Media Edit Pro
OS X and OS 9 compatible (despite the Company name)
Reviewing a program like Media Edit Pro is a tough slog. Not because of any shortcomings of the program but because it was completely different from what I expected. Perhaps a brief description of the review process is in order. What I review is stuff that interests me, and I’m interested in Movies. So when I saw a press release for Media Edit Pro I thought “Hey, Here’s a movie editor more robust than iMovie but cheaper than Final Cut Express, that’s something I’d like to try.” A couple of e-mails later and I had a copy. I installed Media Edit Pro (which is growing tiresome to type so I’ll truncate the title to MEP in future references) with no problems. then I downloaded and installed the update. Still a problem free experience. Found some footage to play with and fired up the program to give MEP it’s first test run. Big Problem.
The problem wasn’t with the program, it just wasn’t what I was expecting. I expected a simple but more robust movie-editing program, I was wrong. The program is called Media Edit Pro for a reason and the reason is that MEP is not just a movie-editing program (one assumes the author put more thought in the title than I did when I read it) but also a full-fledged media-editing program (hence the text). That means pretty much any media you care to mess with. I only care to mess with video stuff so I’m sticking to the video side, but from the little I know about audio and stills it seems that MEP would be quite capable in that department. Let’s hit the easy stuff right now, MEP includes plenty of effects and transitions and you do have complete titling control. But there’s more to MEP than being just a beefier copy of iMovie, much more.
Say you want to pull off the effect from the beginning of Saving Private Ryan/ Gladiator. You remember that extra violent fog-o-war feeling. You can’t do it with iMovie, it’s just not possible out of the box. It’s no big trick with MEP. To be honest there’s not a lot you can’t do to video footage with MEP. You can do titles any way you wish, move the audio around, add a single frame or a thousand, paint. Paint? Did I say paint, let’s look back… It appears I did say paint. Well that’s okay because you can paint directly on your video using the painting tools. It’s a more useful feature than you might think. This might have you wondering “If I can paint, does this mean I can apply other image editing techniques to my movie?” Wonder no longer, the answer is yes. You want to mask the video? No problem. You want to apply an effect to just a region of the movie (you know a specific selected area)? Again no problem. Think of it, you can add cool effects to just, say, half the visible video. People familiar with imaging editing programs will be able to go nutso crazy with the included tools and mere mortals like I can still have a pants load of fun.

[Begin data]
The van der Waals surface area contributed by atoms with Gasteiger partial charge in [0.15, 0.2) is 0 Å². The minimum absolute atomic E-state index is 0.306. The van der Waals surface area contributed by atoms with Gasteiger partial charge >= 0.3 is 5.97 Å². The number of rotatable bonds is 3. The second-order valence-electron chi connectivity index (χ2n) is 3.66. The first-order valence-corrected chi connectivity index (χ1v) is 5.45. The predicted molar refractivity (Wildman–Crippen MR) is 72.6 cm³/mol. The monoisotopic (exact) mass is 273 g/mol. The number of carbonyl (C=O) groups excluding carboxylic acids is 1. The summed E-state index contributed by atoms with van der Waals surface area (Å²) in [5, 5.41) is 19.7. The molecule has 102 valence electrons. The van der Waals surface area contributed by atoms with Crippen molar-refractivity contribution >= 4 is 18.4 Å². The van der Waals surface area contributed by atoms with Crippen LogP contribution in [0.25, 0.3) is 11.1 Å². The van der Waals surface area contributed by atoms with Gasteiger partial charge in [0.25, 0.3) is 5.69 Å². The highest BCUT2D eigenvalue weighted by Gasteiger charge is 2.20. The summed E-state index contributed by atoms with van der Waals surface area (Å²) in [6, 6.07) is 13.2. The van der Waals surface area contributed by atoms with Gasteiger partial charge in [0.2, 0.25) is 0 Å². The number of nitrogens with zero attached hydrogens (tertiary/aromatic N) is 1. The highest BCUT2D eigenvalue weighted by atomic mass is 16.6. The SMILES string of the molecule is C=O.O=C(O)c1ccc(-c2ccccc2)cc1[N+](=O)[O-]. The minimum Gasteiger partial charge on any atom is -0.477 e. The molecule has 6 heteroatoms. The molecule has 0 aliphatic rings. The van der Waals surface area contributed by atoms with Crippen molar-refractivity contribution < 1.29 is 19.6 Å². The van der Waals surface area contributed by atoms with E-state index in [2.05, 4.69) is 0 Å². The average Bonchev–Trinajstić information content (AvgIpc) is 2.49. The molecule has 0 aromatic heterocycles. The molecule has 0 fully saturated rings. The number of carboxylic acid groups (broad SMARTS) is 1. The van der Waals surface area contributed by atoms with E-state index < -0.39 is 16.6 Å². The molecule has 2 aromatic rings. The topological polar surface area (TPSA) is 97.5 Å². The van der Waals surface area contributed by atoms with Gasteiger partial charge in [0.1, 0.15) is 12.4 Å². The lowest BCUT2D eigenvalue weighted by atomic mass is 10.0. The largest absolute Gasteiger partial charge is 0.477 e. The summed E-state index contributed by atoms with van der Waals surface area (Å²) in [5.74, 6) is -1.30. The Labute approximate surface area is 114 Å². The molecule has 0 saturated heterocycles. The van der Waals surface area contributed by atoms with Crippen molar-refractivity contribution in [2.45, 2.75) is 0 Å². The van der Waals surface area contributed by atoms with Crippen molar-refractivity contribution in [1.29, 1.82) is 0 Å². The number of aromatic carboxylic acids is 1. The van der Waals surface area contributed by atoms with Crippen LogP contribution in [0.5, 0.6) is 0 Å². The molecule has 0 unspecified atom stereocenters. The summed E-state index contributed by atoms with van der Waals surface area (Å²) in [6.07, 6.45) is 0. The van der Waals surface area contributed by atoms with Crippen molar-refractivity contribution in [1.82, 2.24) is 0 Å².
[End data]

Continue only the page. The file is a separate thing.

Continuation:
How powerful is MEP? I don’t know. I know it can handle anything I can throw at it but I only have limited video editing experience. Could a super slick director take MEP to its limits? I would bet the answer is yes. At least I think they could, you see MEP also includes brush editor to make your own brushes. These aren’t just static brushes, these are special cool movie brushes. Even more intriguingly MEP includes something called RBscript. This is well beyond my ability to use but I suspect that in the right hands it could be a very powerful tool. With the ability to script stuff I conclude that MEP is limited more by the user than the program.
The last question to ponder: what do I give up if I ditch iMovie and start using MEP? Well, MEP does everything iMovie does as well as plenty of other neat stuff I haven’t mentioned (for example: you can set the dimensions of the movie). MEP offers a great deal of creative control and for those of you who don’t want to shell for Final Cut Express but need more than iMovie this is the best alternative I’ve run across. MEP is very powerful, very original and very very cool. In addition to all the aforementioned goodness MEP includes a printed manual (becoming a rarity, but helpful with a program as original as MEP) and a very cool sticker.
MacMice Rating: 5 out of 5
Pros: Powerful Video Editing